The 2010 constitution does not buy that argument. It adopts a liberal approach to establishing the relationship between right to information and national security. It affirms that national security is not fundamentally at odds with freedom of expression and right to information. Both must co-exist. In fact, it gives prominence to the Bill of Rights. It spells out unambiguosuly that the state has a primary duty of making information readily available to allow for valued judgements from all citizenry.

The only exception, however, is the emergency powers which grant the President powers to derogate respect of a select right but only to the extent that the limitation is strictly required during periods of emergency. But such derogation must be in conformity with international human rights obligations of the state and follow a due process clearly elaborated. It cannot be whimsical. Neither can it be for purposes of ensuring the ruling party vanguishes the opposition.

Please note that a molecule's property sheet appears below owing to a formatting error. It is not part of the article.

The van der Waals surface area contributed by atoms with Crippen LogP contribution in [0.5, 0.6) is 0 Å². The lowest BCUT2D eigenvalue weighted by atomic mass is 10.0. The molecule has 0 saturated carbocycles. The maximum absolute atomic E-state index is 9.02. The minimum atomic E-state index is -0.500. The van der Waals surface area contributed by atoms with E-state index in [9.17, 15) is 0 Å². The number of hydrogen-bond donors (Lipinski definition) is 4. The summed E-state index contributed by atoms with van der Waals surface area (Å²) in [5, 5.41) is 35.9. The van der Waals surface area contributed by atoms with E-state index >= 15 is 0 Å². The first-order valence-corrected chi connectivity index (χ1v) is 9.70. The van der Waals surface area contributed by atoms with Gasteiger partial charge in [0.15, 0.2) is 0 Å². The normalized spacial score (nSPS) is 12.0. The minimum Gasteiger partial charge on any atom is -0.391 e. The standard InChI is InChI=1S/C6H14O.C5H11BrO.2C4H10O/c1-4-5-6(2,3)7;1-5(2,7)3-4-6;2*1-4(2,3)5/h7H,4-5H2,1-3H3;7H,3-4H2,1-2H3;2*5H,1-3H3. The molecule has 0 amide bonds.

But do not get me wrong. I am not saying that freedom of expression and its corollary right to information and media freedom are absolute. They can be lawfully restricted. However, for the restrictions that seek to serve national security to be legitimate and lawful, they must meet a three-part test.

First they must be clearly spelt out in law. Two, they must be necessary in a democratic society to serve a clear public interest like public order, public morality public health or protection of the reputation of others. Three, they must be proportionate. That is they must be the least disruptive to the freedom of expression even as they seek to serve national security interests.